Milton Abbey
Milton Abbey
It is hard to imagine a more beautifully situated church than Milton Abbey. It is set in a bowl of wooded hills, seemingly miles from anywhere. The first church at Milton was founded in 933 by Athelstan, King of Wessex. Athelstan may have ben prompted by guiilt over the death of his brother Edwin, who was lost at sea.
In 964 King Edgar founded a Benedictine monastery at Milton, populated with monks from Glastonbury Abbey. In 1309 the abbey church was destroyed by fire, and the current building was begun. It took about 100 years for the church to reach its current size and shape. When the Abbey was suppressed in 1539 the estate was purchased by Sir John Tregonwell.

The Tregonwells stayed at Milton until the 18th century. In 1752 it was bought by Joseph Damer, later Lord Milton. Damer hired John Vardy, and later William Chambers, to create a Gothic mansion and rebuild the church. Chambers and his client quarrelled, and the project was turned over to James Wyatt, who finished the house and abbey remodelling.

Damer decided that the old village that had grown up aound the abbey had to go, and over the course of several decades he razed the old buildings and created a new, planned village about a half mile to the southeast, well out of sight. This new village of Milton Abbas is then one of the earliest attempts at urban planning in England. As for Damer's grand house, it is now the centre of a well-respected school.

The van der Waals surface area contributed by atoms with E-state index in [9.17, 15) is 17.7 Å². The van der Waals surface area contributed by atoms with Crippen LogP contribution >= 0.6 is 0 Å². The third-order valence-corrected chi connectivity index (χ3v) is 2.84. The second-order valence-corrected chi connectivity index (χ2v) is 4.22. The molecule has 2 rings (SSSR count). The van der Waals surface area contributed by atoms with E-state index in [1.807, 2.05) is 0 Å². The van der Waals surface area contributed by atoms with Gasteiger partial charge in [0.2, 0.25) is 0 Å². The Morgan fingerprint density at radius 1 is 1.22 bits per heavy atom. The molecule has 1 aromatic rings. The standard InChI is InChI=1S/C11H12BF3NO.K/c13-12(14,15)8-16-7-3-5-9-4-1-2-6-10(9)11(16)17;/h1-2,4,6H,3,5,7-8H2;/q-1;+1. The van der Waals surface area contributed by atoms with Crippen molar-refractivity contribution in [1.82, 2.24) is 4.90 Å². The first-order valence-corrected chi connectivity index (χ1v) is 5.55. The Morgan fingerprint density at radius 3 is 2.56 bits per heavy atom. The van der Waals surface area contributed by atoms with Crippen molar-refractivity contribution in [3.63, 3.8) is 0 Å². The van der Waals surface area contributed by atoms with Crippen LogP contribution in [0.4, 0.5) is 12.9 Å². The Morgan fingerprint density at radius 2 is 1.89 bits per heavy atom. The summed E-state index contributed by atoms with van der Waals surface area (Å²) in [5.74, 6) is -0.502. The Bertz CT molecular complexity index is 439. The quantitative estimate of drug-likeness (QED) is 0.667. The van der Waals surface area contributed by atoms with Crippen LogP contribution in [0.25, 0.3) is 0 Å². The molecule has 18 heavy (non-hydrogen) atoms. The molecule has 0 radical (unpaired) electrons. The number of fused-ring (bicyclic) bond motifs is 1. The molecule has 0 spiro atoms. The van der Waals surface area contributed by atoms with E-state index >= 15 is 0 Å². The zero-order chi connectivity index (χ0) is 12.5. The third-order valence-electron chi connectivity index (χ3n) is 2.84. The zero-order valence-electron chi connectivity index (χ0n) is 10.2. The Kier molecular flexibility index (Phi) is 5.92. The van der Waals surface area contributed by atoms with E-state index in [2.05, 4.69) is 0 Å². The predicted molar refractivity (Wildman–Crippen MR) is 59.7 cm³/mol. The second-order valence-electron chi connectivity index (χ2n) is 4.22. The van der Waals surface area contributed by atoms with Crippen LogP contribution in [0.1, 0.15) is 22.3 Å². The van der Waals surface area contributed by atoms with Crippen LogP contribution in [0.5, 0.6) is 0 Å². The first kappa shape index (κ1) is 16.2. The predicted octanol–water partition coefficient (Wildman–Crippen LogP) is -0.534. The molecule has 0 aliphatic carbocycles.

As for the abbey church, it is a curious structure, spacious and filled with light inside due to huge stained glass windows illuminating the west Crossing. At one end of the Crossing is the striking white marble tomb erected by Damer in memory ofhis wife Caroline. Perhaps the most impressive feature is the wonderful vaulting, decorated with carved bosses. In the Lady Chapel is a picture of John Tregonwell, who, aged 6 years, fell from the tower in 1605. His voluminous clothing acted as a parachute, and he was remarkablty unhurt. There is also an early 16th century rebus (a naming pun) to Abbot James Middleton.

One medieval treasure is the astonishing 15th century reredos in the Presbytery. This highly embellished work is one of the finest in England, and the lower sections retain traces of original paint. There is a 14th century sedilia, and a wooden Hanging Tabernacle, or pyx. This is nine feet tall and is thought to be unique in England. Nearby in the choir are two 15th century oil paintings.

A short, but steep, walk uphill from the Abbey church brings you to St Catherine's Chapel, a small medieval church set on a terrace overlooking the Abbey. This is a plain 12th century building built by the monks as a pilgrim's chapel. Footpaths lead over the wooded hills to the village of Milton Abbas.